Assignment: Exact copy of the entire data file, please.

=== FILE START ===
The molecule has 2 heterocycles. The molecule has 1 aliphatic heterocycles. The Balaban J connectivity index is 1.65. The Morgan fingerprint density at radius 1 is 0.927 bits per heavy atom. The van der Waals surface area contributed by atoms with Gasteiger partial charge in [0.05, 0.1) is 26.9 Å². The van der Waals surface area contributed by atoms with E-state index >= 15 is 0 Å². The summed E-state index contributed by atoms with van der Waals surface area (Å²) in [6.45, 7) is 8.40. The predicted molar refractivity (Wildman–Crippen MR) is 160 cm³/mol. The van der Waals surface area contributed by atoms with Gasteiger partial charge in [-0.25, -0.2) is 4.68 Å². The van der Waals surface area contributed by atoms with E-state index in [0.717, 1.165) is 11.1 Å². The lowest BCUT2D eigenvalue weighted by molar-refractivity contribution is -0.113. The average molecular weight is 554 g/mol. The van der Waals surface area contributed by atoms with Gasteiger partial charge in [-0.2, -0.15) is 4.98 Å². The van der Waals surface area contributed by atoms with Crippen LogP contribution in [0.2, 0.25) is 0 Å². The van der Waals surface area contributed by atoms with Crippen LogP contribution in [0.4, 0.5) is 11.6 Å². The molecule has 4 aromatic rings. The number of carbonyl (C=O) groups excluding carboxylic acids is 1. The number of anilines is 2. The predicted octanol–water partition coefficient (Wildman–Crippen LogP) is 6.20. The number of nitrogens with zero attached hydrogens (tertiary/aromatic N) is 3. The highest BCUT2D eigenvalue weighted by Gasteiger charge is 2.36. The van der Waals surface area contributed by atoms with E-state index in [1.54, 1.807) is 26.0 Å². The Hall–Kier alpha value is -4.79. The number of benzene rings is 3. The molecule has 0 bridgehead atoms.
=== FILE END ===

The molecule has 2 heterocycles. The molecule has 1 aliphatic heterocycles. The Balaban J connectivity index is 1.65. The Morgan fingerprint density at radius 1 is 0.927 bits per heavy atom. The van der Waals surface area contributed by atoms with Gasteiger partial charge in [0.05, 0.1) is 26.9 Å². The van der Waals surface area contributed by atoms with E-state index >= 15 is 0 Å². The summed E-state index contributed by atoms with van der Waals surface area (Å²) in [6.45, 7) is 8.40. The predicted molar refractivity (Wildman–Crippen MR) is 160 cm³/mol. The van der Waals surface area contributed by atoms with Gasteiger partial charge in [-0.25, -0.2) is 4.68 Å². The van der Waals surface area contributed by atoms with E-state index in [0.717, 1.165) is 11.1 Å². The lowest BCUT2D eigenvalue weighted by molar-refractivity contribution is -0.113. The average molecular weight is 554 g/mol. The van der Waals surface area contributed by atoms with Gasteiger partial charge in [-0.2, -0.15) is 4.98 Å². The van der Waals surface area contributed by atoms with Crippen LogP contribution in [0.2, 0.25) is 0 Å². The van der Waals surface area contributed by atoms with Crippen LogP contribution in [0.4, 0.5) is 11.6 Å². The molecule has 4 aromatic rings. The number of carbonyl (C=O) groups excluding carboxylic acids is 1. The number of anilines is 2. The predicted octanol–water partition coefficient (Wildman–Crippen LogP) is 6.20. The number of nitrogens with zero attached hydrogens (tertiary/aromatic N) is 3. The highest BCUT2D eigenvalue weighted by Gasteiger charge is 2.36. The van der Waals surface area contributed by atoms with E-state index in [1.54, 1.807) is 26.0 Å². The Hall–Kier alpha value is -4.79. The number of benzene rings is 3. The molecule has 0 bridgehead atoms.